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Four featured in Graduate School publication

Four pharmacy graduates are featured in a new book commemorating the 100th anniversary of The University of Texas at Austin Graduate School.

The book, which was published in fall 2010 by UT Press, includes stories from some of the 125,000 individuals who have earned a master's or doctoral degree from UT Austin.  Featured pharmacy graduates include Dr. Robert O'Leary (Ph.D. '69), Milli Reddy (M.S. '09), Justin Tolman (Pharm.D. '05 and Ph.D. '05) and Janet Walkow (Ph.D. '82).

Master's and doctoral degrees are offered through the Graduate School in more than 100 programs across campus. The new publication tells the school story, not through a collection of dates, numbers, or national rankings, but rather, through the stories of men and women who pursued their dreams through graduate study.

Dr. Victoria E. Rodriguez, vice provost and dean of graduate studies, writes in the book forward, '"Graduate School alumni have, in large and small ways, left their marks on the university and far beyond.  This book tells the story of a just a few of these graduates, but they are representative of so many more alumni.  They may have affected millions of lives or just a few, but the work they have done, and, in many cases, continue to do make our world a better place.'"

O'Leary writes that he came to UT Austin to study drug plastics research and toxicology.  After earning his degree, O'Leary went on to earn 37 patents and formed his own company. He was presented the Thomas Edison Patent Award from the state of New Jersey in recognition of his work.

While a student in the M.S. program, Reddy was selected to participate in the Clinton Global Initiative University where she presented her plans to establish a library and resource center for HIV/AIDS patients in her native South Africa.  With grants from the CGI and the Pat Tillman Foundation, she opened Peo's Place in December 2009.  She is currently a Ph.D. student in pharmacy.

 

Tolman is the first pharmacy student to earn the combined Pharm.D./Ph.D.  At UT, he worked with his faculty mentors to research drug delivery to the lungs, specifically anti-fungal drugs.  '"People who have severely compromised immune systems, like AIDS patients or people who have had organ transplants, are very prone to lung infections,'" he writes.  '"Most patients die despite treatment, and pneumonia in particular is a gigantic problem both in the U.S. and around the world.'"  He currently is an assistant professor of pharmacy at Creighton University.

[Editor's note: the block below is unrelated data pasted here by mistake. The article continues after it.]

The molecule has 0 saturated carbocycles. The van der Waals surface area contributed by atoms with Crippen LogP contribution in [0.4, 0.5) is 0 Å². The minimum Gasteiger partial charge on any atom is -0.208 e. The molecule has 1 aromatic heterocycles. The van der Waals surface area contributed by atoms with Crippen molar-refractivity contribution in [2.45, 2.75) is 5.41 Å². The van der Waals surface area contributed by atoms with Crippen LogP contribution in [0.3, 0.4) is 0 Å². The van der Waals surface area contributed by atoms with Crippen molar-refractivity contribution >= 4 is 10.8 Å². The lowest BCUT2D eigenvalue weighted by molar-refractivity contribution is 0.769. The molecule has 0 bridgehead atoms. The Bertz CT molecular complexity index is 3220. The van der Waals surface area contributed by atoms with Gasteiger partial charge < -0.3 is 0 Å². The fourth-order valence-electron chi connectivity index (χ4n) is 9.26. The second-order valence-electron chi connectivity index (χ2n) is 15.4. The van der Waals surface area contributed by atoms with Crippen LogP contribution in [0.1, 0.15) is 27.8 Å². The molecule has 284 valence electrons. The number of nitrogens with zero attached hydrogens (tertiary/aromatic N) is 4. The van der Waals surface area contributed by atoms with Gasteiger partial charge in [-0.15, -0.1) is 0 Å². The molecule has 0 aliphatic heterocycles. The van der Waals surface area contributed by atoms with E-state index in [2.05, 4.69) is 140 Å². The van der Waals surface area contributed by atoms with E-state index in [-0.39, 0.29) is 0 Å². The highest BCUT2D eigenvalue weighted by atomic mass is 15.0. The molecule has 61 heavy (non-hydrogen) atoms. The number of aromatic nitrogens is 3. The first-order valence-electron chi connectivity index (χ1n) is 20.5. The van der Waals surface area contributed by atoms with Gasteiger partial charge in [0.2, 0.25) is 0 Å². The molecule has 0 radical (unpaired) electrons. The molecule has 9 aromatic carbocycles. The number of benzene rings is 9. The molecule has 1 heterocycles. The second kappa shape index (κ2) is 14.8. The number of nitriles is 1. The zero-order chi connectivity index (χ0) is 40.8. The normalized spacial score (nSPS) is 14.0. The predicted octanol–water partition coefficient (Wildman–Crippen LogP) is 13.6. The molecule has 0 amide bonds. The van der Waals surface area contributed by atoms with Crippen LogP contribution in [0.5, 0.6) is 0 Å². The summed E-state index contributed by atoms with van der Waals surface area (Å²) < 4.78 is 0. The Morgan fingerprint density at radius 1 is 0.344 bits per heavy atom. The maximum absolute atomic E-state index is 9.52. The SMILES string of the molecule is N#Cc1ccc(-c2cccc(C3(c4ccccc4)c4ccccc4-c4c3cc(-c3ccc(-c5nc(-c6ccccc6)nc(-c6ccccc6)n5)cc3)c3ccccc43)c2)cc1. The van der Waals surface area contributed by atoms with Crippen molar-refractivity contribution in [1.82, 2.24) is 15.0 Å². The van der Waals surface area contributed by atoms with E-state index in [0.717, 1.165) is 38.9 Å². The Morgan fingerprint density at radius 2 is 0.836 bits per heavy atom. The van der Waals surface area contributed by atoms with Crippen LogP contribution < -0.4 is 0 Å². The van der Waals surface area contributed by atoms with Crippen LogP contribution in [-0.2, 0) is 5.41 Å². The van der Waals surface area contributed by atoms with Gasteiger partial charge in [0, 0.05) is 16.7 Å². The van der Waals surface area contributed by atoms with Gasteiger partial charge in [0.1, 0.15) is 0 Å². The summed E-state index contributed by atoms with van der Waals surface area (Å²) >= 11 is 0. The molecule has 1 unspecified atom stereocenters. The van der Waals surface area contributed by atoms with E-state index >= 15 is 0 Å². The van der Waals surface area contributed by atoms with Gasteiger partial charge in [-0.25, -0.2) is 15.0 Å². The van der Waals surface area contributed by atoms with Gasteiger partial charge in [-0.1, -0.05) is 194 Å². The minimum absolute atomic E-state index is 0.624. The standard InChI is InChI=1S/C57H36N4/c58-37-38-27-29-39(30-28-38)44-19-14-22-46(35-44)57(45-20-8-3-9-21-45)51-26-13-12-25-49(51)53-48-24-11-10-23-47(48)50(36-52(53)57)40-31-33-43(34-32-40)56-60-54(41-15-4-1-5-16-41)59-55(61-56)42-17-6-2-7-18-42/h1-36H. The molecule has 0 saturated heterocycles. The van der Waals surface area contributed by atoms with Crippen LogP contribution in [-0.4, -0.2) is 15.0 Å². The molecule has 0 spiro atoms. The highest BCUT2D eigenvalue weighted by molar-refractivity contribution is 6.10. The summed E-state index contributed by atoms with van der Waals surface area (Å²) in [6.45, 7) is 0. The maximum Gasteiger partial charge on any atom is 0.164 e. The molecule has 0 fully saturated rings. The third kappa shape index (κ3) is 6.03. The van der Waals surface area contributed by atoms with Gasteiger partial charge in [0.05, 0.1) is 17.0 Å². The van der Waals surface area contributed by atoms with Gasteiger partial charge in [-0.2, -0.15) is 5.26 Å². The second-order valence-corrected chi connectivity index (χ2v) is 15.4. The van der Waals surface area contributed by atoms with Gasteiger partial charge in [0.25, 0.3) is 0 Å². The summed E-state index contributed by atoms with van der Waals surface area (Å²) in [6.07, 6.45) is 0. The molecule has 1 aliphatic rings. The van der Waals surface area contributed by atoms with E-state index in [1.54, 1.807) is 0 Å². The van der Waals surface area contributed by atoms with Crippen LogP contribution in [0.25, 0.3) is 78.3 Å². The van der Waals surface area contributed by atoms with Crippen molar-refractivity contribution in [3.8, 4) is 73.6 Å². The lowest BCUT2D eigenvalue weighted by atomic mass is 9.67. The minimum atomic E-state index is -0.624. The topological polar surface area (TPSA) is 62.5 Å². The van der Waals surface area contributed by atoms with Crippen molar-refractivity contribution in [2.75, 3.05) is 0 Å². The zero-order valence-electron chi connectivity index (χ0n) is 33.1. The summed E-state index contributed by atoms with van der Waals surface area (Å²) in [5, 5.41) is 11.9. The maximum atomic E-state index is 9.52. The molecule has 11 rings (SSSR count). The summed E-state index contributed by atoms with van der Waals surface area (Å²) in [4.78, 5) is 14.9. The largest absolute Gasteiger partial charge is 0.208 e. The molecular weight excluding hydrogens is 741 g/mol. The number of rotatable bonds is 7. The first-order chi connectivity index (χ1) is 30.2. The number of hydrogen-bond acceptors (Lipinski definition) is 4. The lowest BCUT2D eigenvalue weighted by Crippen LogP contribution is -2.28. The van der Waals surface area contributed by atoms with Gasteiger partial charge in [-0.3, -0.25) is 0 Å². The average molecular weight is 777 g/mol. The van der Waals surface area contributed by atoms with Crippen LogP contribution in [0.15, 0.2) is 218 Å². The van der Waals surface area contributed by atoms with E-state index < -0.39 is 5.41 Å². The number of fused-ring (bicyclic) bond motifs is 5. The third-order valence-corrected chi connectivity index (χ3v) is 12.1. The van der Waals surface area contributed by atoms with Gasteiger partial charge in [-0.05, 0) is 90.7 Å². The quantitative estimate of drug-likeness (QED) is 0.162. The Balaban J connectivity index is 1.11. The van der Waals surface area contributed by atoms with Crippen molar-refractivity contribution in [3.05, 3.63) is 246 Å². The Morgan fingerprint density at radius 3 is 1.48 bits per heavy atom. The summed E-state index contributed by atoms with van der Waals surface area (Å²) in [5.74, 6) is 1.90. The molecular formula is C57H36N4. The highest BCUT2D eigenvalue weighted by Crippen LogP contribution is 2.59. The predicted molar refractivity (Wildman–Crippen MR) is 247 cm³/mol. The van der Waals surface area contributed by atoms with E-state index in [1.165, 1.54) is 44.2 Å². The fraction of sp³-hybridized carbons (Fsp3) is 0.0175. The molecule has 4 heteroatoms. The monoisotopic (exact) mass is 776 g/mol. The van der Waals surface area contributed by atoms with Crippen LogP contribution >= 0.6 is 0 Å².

Walkow's work in pharmacy has ranged from laboratory research to project management and strategic planning.  In 2008, she joined the College of Pharmacy faculty as director of the Drug Dynamics Institute, a multidisciplinary research center where scientists, educators, industry and regulatory agencies collaborate to find solutions to a range of biomedical, pharmaceutical, and public health issues.

 

Kathleen Mabley, director of communications for the Graduate School, is editor of the book.


Maintaining a preeminent graduate education program

The College of Pharmacy's ability to remain preeminent among pharmacy education programs throughout the country is directly linked to the quality of our graduate program.  The strength of our undergraduate program and its ranking, as well as our ability to attract the world's most outstanding pharmacy faculty, stem from our success in recruiting the most talented graduate students. 

Graduate students and graduate programs play a vital role within the College of Pharmacy.  They help advance new drug discoveries by working alongside faculty investigators in research laboratories.  Graduate students assists faculty in both laboratories and classrooms as tutors, advisors and lab instructors.  Upon completion of their studies, they often continue research investigations by working in distinguished labs, starting their own companies, or entering academia themselves.  You can invest in the future by helping UT recruit and support the next generation of scientists.

Graduate education, however, is expensive.  Highly sought students look not only for quality program, but also for financial assistance that will help them meet the monetary demands of their education. Join us in assuring  that UT pharmacy remains among the top programs in the nation:

Programs to assist graduate education include:
Graduate Fellowship

Endowed Presidential Fellowship

Graduate Research Endowment

Want to learn more.  Have one of our development officers contact you regarding your specific interests.


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Last Reviewed: November 29, 2010

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